The Truman Commission & Community Colleges PDF Print E-mail
Written by Susie Dunn   

“Community colleges are one of America's great social inventions,

a gateway to the future for first time students looking for an affordable college education,

and for mid-career students looking to get ahead in the workplace.”

Sen. Barbara Mikulski  

With the arrival of the announcement of Ron Snyder’s retirement reception in early August, I stopped to think about all the history that Ron and other recently retired, long-term employees have seen and help make - with SCC in particular - and community colleges in Nebraska in general. 

Just as Ron is celebrating 40 years with SCC, the Nebraska Community College system is also celebrating its 40th anniversary. Dr. Huck will be talking about this milestone anniversary in his State of the College address at the All College Conference on August 30.

These two anniversaries piqued my curiosity. “How did the modern community college come to be?”  As with many other things, the modern community college system has its beginnings with the end of WWII.

 

The President’s Commission on Higher Education

President Harry Truman appointed what was officially known as The President’s Commission on Higher Education, in July 1946 as World War II was ending and the U.S. was preparing for peace-time. (The Commission came to be known as  “The Truman Commission because President Truman, the only U.S. president in the 20th century, who did not graduate from college, appointed the first official body to address federal higher education policy.)

Truman assigned the Commission the task of reexamining the role of colleges and universities in post-war America.

“[W]e should now reexamine our system of higher education in terms of its objectives, methods, and facilities; and in the light of the social role it has to play."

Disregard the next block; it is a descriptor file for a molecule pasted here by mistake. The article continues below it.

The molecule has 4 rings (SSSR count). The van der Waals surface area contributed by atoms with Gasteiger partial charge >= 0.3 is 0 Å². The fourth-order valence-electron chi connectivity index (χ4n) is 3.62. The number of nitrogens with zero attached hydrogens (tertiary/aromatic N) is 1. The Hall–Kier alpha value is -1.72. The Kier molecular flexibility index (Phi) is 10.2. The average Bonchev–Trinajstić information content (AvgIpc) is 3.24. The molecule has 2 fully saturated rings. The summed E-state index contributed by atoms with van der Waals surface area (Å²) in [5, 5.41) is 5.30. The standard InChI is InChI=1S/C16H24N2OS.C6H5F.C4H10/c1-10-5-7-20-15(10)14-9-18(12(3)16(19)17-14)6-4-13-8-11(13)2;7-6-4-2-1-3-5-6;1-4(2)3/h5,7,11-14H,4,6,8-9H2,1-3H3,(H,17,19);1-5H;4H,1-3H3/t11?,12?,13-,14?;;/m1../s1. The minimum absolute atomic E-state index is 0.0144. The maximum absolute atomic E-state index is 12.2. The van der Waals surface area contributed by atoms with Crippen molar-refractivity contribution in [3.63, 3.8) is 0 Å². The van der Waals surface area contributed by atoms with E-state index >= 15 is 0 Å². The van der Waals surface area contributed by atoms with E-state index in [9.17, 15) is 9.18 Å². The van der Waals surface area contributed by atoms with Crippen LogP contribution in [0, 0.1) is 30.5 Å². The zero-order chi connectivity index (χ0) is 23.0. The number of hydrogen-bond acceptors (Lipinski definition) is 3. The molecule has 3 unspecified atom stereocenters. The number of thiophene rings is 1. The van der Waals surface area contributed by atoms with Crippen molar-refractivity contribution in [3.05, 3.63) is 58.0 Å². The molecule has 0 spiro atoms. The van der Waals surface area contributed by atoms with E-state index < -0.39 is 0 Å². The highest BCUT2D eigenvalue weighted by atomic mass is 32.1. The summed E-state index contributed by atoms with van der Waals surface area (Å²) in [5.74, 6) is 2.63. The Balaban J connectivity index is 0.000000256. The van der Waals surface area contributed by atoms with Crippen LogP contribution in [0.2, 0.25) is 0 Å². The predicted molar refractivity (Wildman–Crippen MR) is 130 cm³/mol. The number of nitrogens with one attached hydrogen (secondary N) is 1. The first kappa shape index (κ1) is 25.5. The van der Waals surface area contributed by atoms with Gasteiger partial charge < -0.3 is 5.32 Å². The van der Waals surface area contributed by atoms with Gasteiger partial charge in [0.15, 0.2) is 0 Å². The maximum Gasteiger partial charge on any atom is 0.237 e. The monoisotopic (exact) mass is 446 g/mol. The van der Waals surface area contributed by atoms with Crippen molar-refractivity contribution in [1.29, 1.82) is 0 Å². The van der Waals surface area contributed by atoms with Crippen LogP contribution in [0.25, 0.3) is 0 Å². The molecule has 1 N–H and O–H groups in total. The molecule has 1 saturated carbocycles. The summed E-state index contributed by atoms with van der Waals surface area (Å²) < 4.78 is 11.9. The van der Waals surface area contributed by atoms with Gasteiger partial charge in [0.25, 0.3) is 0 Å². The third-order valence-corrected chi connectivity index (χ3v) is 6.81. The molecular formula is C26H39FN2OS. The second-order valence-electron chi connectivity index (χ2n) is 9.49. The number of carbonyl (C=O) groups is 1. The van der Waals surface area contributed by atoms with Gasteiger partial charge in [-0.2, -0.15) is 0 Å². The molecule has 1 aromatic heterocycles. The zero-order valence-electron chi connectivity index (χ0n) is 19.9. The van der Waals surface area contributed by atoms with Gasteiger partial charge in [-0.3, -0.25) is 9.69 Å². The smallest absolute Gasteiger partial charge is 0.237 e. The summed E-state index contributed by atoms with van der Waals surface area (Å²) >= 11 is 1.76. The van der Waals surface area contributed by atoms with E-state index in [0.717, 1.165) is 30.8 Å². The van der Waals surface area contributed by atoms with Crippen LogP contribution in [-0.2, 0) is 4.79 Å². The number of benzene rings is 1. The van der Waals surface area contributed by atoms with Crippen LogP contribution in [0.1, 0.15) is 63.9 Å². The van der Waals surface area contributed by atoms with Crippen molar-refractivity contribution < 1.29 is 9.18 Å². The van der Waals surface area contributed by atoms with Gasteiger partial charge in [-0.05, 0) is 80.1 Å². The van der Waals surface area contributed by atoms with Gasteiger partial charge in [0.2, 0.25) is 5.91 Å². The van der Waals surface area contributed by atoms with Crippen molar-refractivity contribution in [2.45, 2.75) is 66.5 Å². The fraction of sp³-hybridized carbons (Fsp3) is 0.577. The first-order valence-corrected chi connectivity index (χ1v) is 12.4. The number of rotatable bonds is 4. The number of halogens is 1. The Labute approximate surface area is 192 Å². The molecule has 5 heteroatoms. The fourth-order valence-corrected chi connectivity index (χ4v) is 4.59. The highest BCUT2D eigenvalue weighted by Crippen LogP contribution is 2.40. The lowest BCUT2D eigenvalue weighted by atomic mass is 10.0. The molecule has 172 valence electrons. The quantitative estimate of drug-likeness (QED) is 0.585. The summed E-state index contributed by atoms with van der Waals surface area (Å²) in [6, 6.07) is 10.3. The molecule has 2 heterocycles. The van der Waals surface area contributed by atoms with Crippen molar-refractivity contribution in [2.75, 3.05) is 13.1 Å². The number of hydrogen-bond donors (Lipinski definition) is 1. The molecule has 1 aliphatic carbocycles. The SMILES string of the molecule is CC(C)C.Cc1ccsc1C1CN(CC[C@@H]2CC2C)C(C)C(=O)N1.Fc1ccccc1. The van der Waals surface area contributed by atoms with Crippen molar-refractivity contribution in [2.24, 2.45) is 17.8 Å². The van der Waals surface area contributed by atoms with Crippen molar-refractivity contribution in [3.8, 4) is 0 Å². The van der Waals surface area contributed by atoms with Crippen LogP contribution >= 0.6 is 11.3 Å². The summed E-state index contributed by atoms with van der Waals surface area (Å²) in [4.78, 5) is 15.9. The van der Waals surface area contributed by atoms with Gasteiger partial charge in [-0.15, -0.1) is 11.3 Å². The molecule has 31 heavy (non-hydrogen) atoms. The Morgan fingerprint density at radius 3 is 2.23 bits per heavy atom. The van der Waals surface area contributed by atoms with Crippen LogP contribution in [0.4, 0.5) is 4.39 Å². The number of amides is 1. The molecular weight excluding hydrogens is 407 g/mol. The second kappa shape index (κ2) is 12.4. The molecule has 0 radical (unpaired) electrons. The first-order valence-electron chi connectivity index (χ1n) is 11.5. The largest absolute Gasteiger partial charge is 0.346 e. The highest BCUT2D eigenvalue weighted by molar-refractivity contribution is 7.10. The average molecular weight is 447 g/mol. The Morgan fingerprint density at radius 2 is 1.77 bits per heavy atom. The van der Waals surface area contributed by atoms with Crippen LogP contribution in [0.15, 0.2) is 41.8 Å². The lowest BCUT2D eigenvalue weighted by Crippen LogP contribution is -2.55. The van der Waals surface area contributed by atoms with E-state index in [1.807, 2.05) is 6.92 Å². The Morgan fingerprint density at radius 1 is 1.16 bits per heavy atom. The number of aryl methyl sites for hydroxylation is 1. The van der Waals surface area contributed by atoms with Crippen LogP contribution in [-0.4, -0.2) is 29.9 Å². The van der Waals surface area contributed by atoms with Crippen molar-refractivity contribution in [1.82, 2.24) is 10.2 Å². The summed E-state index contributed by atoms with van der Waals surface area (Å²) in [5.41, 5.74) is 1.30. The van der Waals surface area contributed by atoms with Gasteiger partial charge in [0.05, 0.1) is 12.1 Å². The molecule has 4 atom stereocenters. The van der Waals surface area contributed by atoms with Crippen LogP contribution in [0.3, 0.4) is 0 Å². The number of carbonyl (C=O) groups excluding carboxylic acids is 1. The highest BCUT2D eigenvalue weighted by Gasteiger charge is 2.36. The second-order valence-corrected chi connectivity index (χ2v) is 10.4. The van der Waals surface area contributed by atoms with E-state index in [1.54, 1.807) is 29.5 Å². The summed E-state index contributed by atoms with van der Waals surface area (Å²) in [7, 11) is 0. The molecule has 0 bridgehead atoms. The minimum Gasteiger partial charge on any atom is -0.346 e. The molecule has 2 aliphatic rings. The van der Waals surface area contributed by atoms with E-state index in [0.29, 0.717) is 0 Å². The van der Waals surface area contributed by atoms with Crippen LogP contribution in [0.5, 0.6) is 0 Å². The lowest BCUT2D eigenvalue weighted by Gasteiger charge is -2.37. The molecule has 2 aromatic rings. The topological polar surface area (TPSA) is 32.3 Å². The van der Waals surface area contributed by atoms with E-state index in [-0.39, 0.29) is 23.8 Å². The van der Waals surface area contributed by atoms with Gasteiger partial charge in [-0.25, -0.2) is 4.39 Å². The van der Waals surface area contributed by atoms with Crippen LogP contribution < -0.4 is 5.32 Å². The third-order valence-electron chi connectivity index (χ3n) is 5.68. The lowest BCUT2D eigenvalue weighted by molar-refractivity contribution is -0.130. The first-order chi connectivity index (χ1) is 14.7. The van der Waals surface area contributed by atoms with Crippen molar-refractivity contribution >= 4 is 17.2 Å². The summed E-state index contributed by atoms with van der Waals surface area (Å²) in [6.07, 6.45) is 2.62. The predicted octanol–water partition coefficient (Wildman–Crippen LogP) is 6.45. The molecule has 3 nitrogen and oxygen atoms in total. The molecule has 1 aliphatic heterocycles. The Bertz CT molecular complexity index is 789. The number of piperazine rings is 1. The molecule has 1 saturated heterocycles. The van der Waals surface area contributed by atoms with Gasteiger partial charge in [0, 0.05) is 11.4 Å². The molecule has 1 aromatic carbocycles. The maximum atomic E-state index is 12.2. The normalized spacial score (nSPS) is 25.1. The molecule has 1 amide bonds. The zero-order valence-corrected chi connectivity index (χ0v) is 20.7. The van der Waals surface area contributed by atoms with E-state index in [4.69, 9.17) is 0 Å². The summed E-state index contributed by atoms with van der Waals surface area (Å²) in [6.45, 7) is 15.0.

The first volume of the Commission’s report, "Establishing the Goals,” issued December 11, 1947, set the pattern for the remaining five volumes of the Commission’s report and summarized the Commission's conclusions.  

As the first national dialogue on higher education, the report was considered a bold one. It identified a need for federal involvement in higher education and took a controversial stance on issues of access as well as community college recommendations.  The work of the commission also paved the way for future developments such as the Higher Education Act of 1965, federal financial aid and the current community college system.

Truman Commission Recommendations

The Commission report included ten specific recommendations

  1. Abandon the European concepts of education, and in its place, develop  a curriculum attuned to the needs of a democracy
  2. Double college attendance by 1960
  3. Integrate vocational and liberal education
  4. Extend free public education through the first 2 years of college “for all youth who can profit from such education.”  (H. Truman)
  5. Eliminate racial and religious discrimination
  6. Revise  the goals of graduate and professional school education to make them effective in training well-rounded persons as well as research specialists and technicians
  7. Expand Federal support for higher education through scholarships, fellowships, and general aid.
  8. Establish a system of community colleges
  9. Expand adult education programs
  10. Distribute federal aid to education in such a manner that the poorer States can bring their educational systems closer to the quality of the wealthier States.

Truman Commission First National Dialogue on Higher Education

The work of the Commission was both historic and unprecedented in that it focused attention on education as a means to strengthen the nation and the economy. It also drew attention to issues of access, equality democracy, quality, and relevance

The Truman Commission asked the question: “How does higher education support our nation and how should higher education receive support from the nation? The Commission also:

  1. Identified national value in developing a populous educated beyond high school as a means of preserving democracy and sustaining world peace.
  2. Identified the function of higher education and set goals for enriching the educated population of the U.S.
  3. Specifically addressed racial and religious diversity, but significantly overlooked female student participation.
  4. Offered a framework for future progress in the college access arena
  5. Identified the nation’s human capital as a national resource and supported investing in the nation’s higher educational system as a priority in support of this national resource.

While a number of the Commission’s recommendations have been achieved, others have not and fuel the discussion of current issues in American higher education.

For an overview of the Truman Report, view this Prezi created in fall, 2012, by UNL student, Sarah Weiss, The Truman Commission Report on Higher Education.

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